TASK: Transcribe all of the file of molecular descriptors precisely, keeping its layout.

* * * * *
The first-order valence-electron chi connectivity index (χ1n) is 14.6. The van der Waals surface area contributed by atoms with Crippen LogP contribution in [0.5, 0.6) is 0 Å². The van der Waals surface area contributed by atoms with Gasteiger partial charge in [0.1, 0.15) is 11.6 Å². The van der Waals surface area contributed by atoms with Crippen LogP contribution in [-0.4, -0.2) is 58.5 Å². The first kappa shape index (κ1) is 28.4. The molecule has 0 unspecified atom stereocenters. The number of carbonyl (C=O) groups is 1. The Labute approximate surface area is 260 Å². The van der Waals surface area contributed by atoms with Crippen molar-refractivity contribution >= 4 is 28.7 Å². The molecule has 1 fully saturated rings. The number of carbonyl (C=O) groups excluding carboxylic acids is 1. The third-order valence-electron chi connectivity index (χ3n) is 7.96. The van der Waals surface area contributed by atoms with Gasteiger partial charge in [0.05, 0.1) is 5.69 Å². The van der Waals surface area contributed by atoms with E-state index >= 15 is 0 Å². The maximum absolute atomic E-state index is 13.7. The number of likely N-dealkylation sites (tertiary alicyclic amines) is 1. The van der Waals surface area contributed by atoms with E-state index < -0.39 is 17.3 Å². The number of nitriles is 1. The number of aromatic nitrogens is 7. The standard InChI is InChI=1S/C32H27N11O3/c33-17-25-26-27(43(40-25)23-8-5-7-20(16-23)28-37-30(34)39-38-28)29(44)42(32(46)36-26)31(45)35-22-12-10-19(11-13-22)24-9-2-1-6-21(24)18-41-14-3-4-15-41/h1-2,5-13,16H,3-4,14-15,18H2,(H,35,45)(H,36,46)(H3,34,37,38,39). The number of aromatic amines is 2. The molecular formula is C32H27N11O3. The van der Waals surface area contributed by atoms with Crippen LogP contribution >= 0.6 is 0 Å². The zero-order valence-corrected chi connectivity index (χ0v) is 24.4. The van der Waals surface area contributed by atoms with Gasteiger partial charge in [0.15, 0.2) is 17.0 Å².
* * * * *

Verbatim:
The first-order valence-electron chi connectivity index (χ1n) is 14.6. The van der Waals surface area contributed by atoms with Crippen LogP contribution in [0.5, 0.6) is 0 Å². The van der Waals surface area contributed by atoms with Gasteiger partial charge in [0.1, 0.15) is 11.6 Å². The van der Waals surface area contributed by atoms with Crippen LogP contribution in [-0.4, -0.2) is 58.5 Å². The first kappa shape index (κ1) is 28.4. The molecule has 0 unspecified atom stereocenters. The number of carbonyl (C=O) groups is 1. The Labute approximate surface area is 260 Å². The van der Waals surface area contributed by atoms with Crippen molar-refractivity contribution >= 4 is 28.7 Å². The molecule has 1 fully saturated rings. The number of carbonyl (C=O) groups excluding carboxylic acids is 1. The third-order valence-electron chi connectivity index (χ3n) is 7.96. The van der Waals surface area contributed by atoms with Gasteiger partial charge in [0.05, 0.1) is 5.69 Å². The van der Waals surface area contributed by atoms with E-state index >= 15 is 0 Å². The maximum absolute atomic E-state index is 13.7. The number of likely N-dealkylation sites (tertiary alicyclic amines) is 1. The van der Waals surface area contributed by atoms with E-state index < -0.39 is 17.3 Å². The number of nitriles is 1. The number of aromatic nitrogens is 7. The standard InChI is InChI=1S/C32H27N11O3/c33-17-25-26-27(43(40-25)23-8-5-7-20(16-23)28-37-30(34)39-38-28)29(44)42(32(46)36-26)31(45)35-22-12-10-19(11-13-22)24-9-2-1-6-21(24)18-41-14-3-4-15-41/h1-2,5-13,16H,3-4,14-15,18H2,(H,35,45)(H,36,46)(H3,34,37,38,39). The number of aromatic amines is 2. The molecular formula is C32H27N11O3. The van der Waals surface area contributed by atoms with Crippen LogP contribution >= 0.6 is 0 Å². The zero-order valence-corrected chi connectivity index (χ0v) is 24.4. The van der Waals surface area contributed by atoms with Gasteiger partial charge in [0.15, 0.2) is 17.0 Å².